MOSCOW: Strolling in Moscow on a summer’s day as pop music blared from a cafe, Tigran is one of the capital’s residents who say they have come to terms with a surge in Ukrainian drone attacks. Day-to-day life in the city of some 12 million people has changed little since the Kremlin launched large-scale hostilities in Ukraine last February, upending the lives of millions of Ukrainians.
But a recent uptick in aerial assaults have hit the capital’s financial district, ripped holes in commercial buildings and even struck the Kremlin, a reminder of hostilities playing out hundreds of kilometers away. Still, some residents have accepted with a shrug the ripple effect of the conflict in Ukraine. “Living in Moscow isn’t scary,” Tigran, a sunglass-wearing 40-year-old who declined to give his last name, told AFP. “I feel safe.”
The attacks point to a broader phenomenon of how crucial drones have become for both sides, being deployed on an unprecedented scale for reconnaissance and precision artillery targeting. Ukrainian President Volodymyr Zelensky, whose country has weathered waves of assaults from Iran-made attack drones, warned late last month that “war” was coming Russia. In the weeks since, Moscow has suffered at least eight aerial attacks that Russian authorities have blamed on Kyiv. Residents voiced confidence in the military’s ability to intercept them.
Konstantin, a 70-year-old retiree who also declined to give his last name, told AFP he felt “absolutely calm”, citing his trust in the army. “There are enough personnel and equipment,” he said, referring to air defense systems around Moscow. Authorities have reported those systems increasing ability to repel the wave of assaults, and have claimed the drones have caused relatively little damage.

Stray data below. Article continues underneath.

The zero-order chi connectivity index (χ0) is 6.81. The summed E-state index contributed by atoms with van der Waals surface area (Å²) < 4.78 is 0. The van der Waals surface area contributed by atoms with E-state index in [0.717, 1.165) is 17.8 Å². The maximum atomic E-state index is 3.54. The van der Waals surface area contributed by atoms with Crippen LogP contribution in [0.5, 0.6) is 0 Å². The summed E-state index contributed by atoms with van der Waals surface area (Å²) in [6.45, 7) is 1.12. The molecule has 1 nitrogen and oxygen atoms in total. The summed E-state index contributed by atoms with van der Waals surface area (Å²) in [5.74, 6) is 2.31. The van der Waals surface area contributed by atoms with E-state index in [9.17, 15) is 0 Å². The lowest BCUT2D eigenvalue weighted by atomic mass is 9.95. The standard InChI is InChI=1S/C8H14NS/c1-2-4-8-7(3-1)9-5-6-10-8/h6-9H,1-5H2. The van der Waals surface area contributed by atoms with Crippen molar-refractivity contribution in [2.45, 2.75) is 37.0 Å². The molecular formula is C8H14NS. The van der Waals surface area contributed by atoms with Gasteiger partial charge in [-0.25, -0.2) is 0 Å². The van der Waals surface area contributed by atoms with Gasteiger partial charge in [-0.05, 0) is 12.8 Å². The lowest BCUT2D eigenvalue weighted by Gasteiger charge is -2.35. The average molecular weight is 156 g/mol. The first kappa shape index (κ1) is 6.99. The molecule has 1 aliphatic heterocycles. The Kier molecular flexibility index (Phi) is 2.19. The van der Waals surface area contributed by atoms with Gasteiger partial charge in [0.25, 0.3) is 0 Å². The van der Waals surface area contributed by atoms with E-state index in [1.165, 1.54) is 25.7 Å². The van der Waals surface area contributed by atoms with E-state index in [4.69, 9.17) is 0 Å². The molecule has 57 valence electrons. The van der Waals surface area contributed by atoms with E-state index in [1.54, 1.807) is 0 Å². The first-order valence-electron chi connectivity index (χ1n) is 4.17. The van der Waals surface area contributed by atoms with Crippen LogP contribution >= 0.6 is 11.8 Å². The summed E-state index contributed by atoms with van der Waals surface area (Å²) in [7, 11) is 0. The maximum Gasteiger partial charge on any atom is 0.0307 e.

Since the Kremlin strike in May, the Russian defense ministry has said most attacks have been foiled by electronic air defense systems. “The most important thing is that they stay alert. The rest doesn’t matter,” Konstantin said, referring to Russian forces. He however did complain that the electronic jamming techniques used to down Ukrainian drones were interfering with his car’s navigation system. “It’s hard without a navigator in Moscow,” he said.
Apart from minor inconveniences, like difficulties getting around the city or repair work at drone crash sites, analysts also said the Ukrainian aerial attacks were having little impact. “The scale of these events is not at all at a point where it would seriously worry the residents of a megacity like Moscow,” said pro-Kremlin military expert Alexander Khramchikhin. “These attacks have a microscopic effect on a city of at least 12 million people,” he said. He acknowledged that some businesses had relocated from the financial district, which had been hit several times, and that the attacks had disrupted work at Moscow’s three airports.
“The biggest effect is bewilderment, and the question is, what do they want to achieve by this?” he added, referring to Ukrainian authorities. Vassily Kashin, a political analyst and professor at the Higher School of Economics in Moscow, agreed that the attacks’ impact was limited. Compared to the damage Russian forces were bringing to Ukrainian cities, he said, Kyiv’s aerial assaults on Kyiv were negligible. “This probably helps to maintain their morale. That’s all,” he said. “Drones in Moscow either do not affect people’s attitude towards the war, or lead to calls for a tougher conduct,” he added.
The strikes have nonetheless raised questions about Russian air defense systems and how vehicles launched from Ukraine can fly undetected for hundreds of kilometers. Venera, the manager of an orthopedics store in Moscow, had her own theory. “I think that our Russian compatriots are going against Russia, they are launching these drones,” she said. – AFP